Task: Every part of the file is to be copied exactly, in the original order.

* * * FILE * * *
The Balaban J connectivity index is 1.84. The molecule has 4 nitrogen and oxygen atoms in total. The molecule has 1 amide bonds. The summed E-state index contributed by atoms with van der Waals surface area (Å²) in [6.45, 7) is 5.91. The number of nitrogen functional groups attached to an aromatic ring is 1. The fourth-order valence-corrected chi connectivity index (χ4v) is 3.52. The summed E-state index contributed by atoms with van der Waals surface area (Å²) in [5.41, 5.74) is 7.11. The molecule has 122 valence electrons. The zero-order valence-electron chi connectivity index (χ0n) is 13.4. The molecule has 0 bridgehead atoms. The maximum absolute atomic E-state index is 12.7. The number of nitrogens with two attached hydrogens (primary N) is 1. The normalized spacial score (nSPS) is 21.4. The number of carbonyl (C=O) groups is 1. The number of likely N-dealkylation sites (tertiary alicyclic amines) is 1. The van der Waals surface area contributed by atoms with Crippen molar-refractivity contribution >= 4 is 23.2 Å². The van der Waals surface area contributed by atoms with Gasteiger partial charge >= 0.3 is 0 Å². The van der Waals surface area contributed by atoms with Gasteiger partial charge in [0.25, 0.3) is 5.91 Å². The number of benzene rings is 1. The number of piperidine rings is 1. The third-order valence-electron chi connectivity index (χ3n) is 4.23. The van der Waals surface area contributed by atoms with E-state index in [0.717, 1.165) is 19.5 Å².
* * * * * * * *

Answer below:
The Balaban J connectivity index is 1.84. The molecule has 4 nitrogen and oxygen atoms in total. The molecule has 1 amide bonds. The summed E-state index contributed by atoms with van der Waals surface area (Å²) in [6.45, 7) is 5.91. The number of nitrogen functional groups attached to an aromatic ring is 1. The fourth-order valence-corrected chi connectivity index (χ4v) is 3.52. The summed E-state index contributed by atoms with van der Waals surface area (Å²) in [5.41, 5.74) is 7.11. The molecule has 122 valence electrons. The zero-order valence-electron chi connectivity index (χ0n) is 13.4. The molecule has 0 bridgehead atoms. The maximum absolute atomic E-state index is 12.7. The number of nitrogens with two attached hydrogens (primary N) is 1. The normalized spacial score (nSPS) is 21.4. The number of carbonyl (C=O) groups is 1. The number of likely N-dealkylation sites (tertiary alicyclic amines) is 1. The van der Waals surface area contributed by atoms with Crippen molar-refractivity contribution >= 4 is 23.2 Å². The van der Waals surface area contributed by atoms with Gasteiger partial charge >= 0.3 is 0 Å². The van der Waals surface area contributed by atoms with Gasteiger partial charge in [0.25, 0.3) is 5.91 Å². The number of benzene rings is 1. The number of piperidine rings is 1. The third-order valence-electron chi connectivity index (χ3n) is 4.23. The van der Waals surface area contributed by atoms with E-state index in [0.717, 1.165) is 19.5 Å².